Indians get past Volcanoes
There’s one fail-safe way to shut down your opponent in baseball – the strikeout.
The Spokane Indians pitchers used that method 13 times in their 3-2 Northwest League victory over Salem-Keizer on Wednesday at Avista Stadium.
Leading the charge was reliever Tim Murphy, who struck out seven and gave up two hits in four innings.
“Pounding the zone with strike after strike, he had great command of his fastball,” Spokane (28-8) manager Tim Hulett said. “He’s going to be a big-leaguer someday.”
The Vista, Calif., native got his second win of the season – a rookie year highlighted by a 2.18 ERA and an average 1.1 strikeouts per inning.
Murphy struck out the side in the top of the sixth – the third strikeout, the Indians’ 10th of the night, won one lucky fan $10,000 during a promotion – and added two more in the seventh inning.
“Probably the best I’ve felt since I’ve been here,” Murphy said. “It was probably the best fastball command I’ve had. All three pitches were working.
“Any night that any pitcher has, when they’ve got everything going for them, it’s usually a successful night. And tonight it just ended up that way.”
Murphy had a tough act to follow. Spokane starter Matt Nevarez smoked his way through the first four innings, collecting six strikeouts of his own.
Though Nevarez gave up one run, walked four batters and committed two errors, Murphy said he thought Nevarez had a solid outing. Nevarez worked his way out of a bases-loaded jam in the first inning, and settled down after his second-inning throwing error to first base resulted in a Salem-Keizer (17-19) run.
“I think he handled it really well,” Murphy said of Nevarez. “He definitely came out and set the tone early. That’s what you want to do. You’re only as good as your starting pitcher.”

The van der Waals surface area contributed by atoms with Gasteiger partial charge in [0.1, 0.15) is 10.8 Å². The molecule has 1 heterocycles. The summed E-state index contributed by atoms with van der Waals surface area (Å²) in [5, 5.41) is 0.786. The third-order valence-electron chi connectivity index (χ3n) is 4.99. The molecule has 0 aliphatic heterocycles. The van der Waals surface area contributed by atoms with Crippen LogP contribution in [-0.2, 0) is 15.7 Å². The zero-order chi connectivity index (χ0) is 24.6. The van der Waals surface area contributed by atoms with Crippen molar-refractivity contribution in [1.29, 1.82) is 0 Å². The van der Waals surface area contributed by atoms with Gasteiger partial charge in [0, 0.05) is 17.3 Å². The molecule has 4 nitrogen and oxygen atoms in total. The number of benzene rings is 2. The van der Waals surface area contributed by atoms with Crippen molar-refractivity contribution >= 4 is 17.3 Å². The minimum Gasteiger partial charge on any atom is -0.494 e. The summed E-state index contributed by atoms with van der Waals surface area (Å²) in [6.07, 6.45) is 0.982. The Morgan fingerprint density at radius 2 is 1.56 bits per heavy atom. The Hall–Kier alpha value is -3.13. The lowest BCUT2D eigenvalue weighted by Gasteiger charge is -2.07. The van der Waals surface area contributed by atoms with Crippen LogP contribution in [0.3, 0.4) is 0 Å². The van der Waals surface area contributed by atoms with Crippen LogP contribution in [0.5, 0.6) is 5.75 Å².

Spokane’s only runs came in the second inning. Jared Bolden, Matt West and Eric Fry loaded the bases on two singles and an error. Then it was time for the new guy.
The new guy, Mike Bianucci, flew into Spokane on Monday night to fill the spot recently vacated by Cody Podraza, who was sent down to the AZL Rangers (the Texas Rangers’ rookie team).
With the bases loaded, Bianucci – an eighth-round draft pick this year from Auburn – smacked a breaking ball off the center field fence. His first professional at-bat. His first pitch. His first hit. His first extra-base hit. His first two RBIs.
“I didn’t try to do too much, but I lined it down to center,” Bianucci said. “I had a good BP today, I was feeling good. And it transferred into the game.”
On the next play, he admitted, he was “a little overanxious” – he got picked off at second base after Doug Hogan hit a hard ball to Volcanoes first-baseman Mike Loberg. But Fry scored on the play, and the pickoff didn’t diminish the impact Bianucci’s RBIs had on the game.
Bianucci went 1 for 3 on the night, striking out in the fourth inning and getting robbed of another hit when Salem-Keizer shortstop Vladimir Frias jumped up and snagged a line-drive out of the air.
“He took some pretty good swings. I like his approach, he’s got a good idea,” Hulett said of Bianucci. “It’s great to come out and see: big situation, first at-bat, hit a double, get some runs for us. That was huge.”
Spokane OF Tim Rodriguez was promoted to the Single-A Bakersfield Blaze of the California League. … Wilfredo Boscan, Tuesday’s starting pitcher who left the game injured with a rolled ankle after facing four batters, was walking fine Wednesday and should not miss a start, Hulett said.